But, so I don’t get accused of simply making emotional and unfounded statements (not that it will matter, if I fully support my statements, I’ll simply be accused of being a worthless geek-troll, but what the hell), let’s discuss each entry on the Shit List for at least a paragraph so I can detail exactly why I didn’t like each of these novels:
Rocket Ship Galileo
While this wasn’t Heinlein’s first novel (that was If This Goes On, a much, much better book) it reads as if it was. Heinlein was obviously finding his way here, and it should be noted that this was, very much, his first novel written in the third person, which, as a somewhat experienced if unpublished novelist myself, I know is hard to write in... much harder than writing first person. Heinlein also seems to very much have simply written RSG to meet a deadline and get a paycheck. It seems to me like a very unimaginative attempt by someone other than Heinlein to write a Heinlein juvenile; almost as if Heinlein didn’t realize he could write books to order and still say what he wanted to say and tell an interesting, intelligent story. Beyond those notes, I’ll just say “Nazis on the moon!!” and leave it at that.
I Will Fear No Evil
Honestly, I hate this book, and it’s hard to sort out just why I hate it so much, since I hate it so much. Heinlein has this tendency to separate ‘juvenile’ from ‘adult’ by whether or not he can put sex in his story, and I think his best novels (Puppet Masters, Podkayne of Mars, The Moon Is a Harsh Mistress, Double Star, and The Door Into Summer) come out of Heinlein forgetting that momentarily and simply writing novels for grown-ups that are paced and plotted as if he were writing a juvenile for Scribner & Sons.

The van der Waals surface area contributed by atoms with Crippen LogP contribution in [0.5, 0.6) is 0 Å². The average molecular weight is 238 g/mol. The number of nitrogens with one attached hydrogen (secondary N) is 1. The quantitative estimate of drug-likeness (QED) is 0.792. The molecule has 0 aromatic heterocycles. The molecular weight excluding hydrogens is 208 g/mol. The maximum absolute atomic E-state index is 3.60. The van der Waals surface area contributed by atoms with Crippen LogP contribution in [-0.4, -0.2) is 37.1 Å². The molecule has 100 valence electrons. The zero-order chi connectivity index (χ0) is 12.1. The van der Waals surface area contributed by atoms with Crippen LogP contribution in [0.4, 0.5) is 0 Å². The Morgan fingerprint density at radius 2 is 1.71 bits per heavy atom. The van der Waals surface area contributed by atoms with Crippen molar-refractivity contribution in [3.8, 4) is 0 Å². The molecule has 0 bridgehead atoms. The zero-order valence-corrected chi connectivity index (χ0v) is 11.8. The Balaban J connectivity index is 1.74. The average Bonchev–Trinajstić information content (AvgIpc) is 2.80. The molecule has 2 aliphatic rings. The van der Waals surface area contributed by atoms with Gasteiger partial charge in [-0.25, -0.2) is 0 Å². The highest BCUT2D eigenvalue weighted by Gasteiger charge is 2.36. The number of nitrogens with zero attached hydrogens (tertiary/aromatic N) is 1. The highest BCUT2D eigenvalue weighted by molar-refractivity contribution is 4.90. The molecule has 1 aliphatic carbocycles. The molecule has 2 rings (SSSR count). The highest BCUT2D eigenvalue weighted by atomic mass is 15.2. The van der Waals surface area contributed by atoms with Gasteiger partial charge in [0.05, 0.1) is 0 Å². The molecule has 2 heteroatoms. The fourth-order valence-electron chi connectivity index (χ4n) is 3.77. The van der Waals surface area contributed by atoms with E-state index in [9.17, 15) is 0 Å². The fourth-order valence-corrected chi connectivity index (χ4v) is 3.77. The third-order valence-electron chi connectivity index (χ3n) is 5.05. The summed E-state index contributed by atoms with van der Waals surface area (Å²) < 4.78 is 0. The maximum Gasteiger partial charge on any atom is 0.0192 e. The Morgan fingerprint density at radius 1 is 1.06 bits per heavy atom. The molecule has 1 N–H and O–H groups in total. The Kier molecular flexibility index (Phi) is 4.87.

Often times, his worst novels seem to be driven almost entirely by Heinlein’s realization that, hey, he can put sex in this one, so what the hell, let’s put a lot of sex in it. Since Heinlein’s attitudes towards sex strike me as being pretty clearly those of someone who grew up in a viciously repressed society and who probably, in six or seven decades of adulthood, never once got laid really, really well (and I’m right there with you, buddy), I think his books with a lot of sex in them are always kind of embarrassing and uncomfortable. IWFNE is, unfortunately, pretty much entirely about sex... the kind of sex Heinlein seems to wistfully wish he could have had at some point in his life, instead of... well... let’s not go there. Anyway, IWFNE has its fans who call it a brilliant exploration of social and sexual mores and roles in a society gradually giving way from repressiveness to decadence, and that’s all well and good. I think it’s just a long, frustrated porn novel with all the really good sex scenes deleted. Beyond that, I hate every character in the book, loathe the society depicted in the book, and wish to God the book had a plot, or at the very least that, at any point within the narrative, some evil aliens had showed up so Joan Eunice could lift her head out of Winnie or Jake’s lap for a moment and shoot them with a blaster, just to, for one brief transitory second, have something actually happen I or anyone else would remotely enjoy reading about.